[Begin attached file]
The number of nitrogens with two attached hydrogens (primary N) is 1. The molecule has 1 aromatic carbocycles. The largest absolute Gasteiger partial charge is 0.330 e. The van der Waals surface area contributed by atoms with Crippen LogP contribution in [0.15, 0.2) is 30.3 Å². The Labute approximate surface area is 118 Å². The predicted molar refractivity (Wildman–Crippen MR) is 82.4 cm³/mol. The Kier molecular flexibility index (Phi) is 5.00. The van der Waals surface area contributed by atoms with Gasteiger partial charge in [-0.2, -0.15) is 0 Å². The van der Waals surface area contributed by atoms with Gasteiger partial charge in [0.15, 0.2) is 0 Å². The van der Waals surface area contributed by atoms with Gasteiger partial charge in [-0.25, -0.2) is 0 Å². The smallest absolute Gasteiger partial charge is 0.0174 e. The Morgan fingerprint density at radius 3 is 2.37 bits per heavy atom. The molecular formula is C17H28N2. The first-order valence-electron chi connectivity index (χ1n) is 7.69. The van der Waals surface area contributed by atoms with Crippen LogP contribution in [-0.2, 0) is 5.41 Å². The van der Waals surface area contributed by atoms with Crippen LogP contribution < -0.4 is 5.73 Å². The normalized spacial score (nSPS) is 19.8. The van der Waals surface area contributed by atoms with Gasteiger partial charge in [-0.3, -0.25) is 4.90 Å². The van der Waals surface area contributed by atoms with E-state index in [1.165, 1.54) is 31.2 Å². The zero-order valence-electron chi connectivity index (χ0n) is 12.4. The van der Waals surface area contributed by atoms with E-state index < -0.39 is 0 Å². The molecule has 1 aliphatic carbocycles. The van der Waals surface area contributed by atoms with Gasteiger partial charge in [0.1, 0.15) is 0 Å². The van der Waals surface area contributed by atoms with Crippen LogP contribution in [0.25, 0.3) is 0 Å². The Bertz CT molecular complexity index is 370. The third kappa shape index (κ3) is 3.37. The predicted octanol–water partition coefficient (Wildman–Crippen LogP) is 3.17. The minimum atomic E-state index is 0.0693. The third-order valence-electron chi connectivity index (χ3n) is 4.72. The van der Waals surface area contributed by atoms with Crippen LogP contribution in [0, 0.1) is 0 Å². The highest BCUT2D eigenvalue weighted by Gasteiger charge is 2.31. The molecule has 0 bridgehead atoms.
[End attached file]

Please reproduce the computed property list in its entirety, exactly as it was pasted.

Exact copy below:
The number of nitrogens with two attached hydrogens (primary N) is 1. The molecule has 1 aromatic carbocycles. The largest absolute Gasteiger partial charge is 0.330 e. The van der Waals surface area contributed by atoms with Crippen LogP contribution in [0.15, 0.2) is 30.3 Å². The Labute approximate surface area is 118 Å². The predicted molar refractivity (Wildman–Crippen MR) is 82.4 cm³/mol. The Kier molecular flexibility index (Phi) is 5.00. The van der Waals surface area contributed by atoms with Gasteiger partial charge in [-0.2, -0.15) is 0 Å². The van der Waals surface area contributed by atoms with Gasteiger partial charge in [0.15, 0.2) is 0 Å². The van der Waals surface area contributed by atoms with Gasteiger partial charge in [-0.25, -0.2) is 0 Å². The smallest absolute Gasteiger partial charge is 0.0174 e. The Morgan fingerprint density at radius 3 is 2.37 bits per heavy atom. The molecular formula is C17H28N2. The first-order valence-electron chi connectivity index (χ1n) is 7.69. The van der Waals surface area contributed by atoms with Crippen LogP contribution in [-0.2, 0) is 5.41 Å². The van der Waals surface area contributed by atoms with Crippen LogP contribution < -0.4 is 5.73 Å². The normalized spacial score (nSPS) is 19.8. The van der Waals surface area contributed by atoms with Gasteiger partial charge in [-0.3, -0.25) is 4.90 Å². The van der Waals surface area contributed by atoms with E-state index in [1.165, 1.54) is 31.2 Å². The zero-order valence-electron chi connectivity index (χ0n) is 12.4. The van der Waals surface area contributed by atoms with E-state index < -0.39 is 0 Å². The molecule has 1 aliphatic carbocycles. The van der Waals surface area contributed by atoms with Gasteiger partial charge in [0.1, 0.15) is 0 Å². The van der Waals surface area contributed by atoms with Crippen LogP contribution in [0.25, 0.3) is 0 Å². The Bertz CT molecular complexity index is 370. The third kappa shape index (κ3) is 3.37. The predicted octanol–water partition coefficient (Wildman–Crippen LogP) is 3.17. The minimum atomic E-state index is 0.0693. The third-order valence-electron chi connectivity index (χ3n) is 4.72. The van der Waals surface area contributed by atoms with Crippen LogP contribution in [0, 0.1) is 0 Å². The highest BCUT2D eigenvalue weighted by Gasteiger charge is 2.31. The molecule has 0 bridgehead atoms.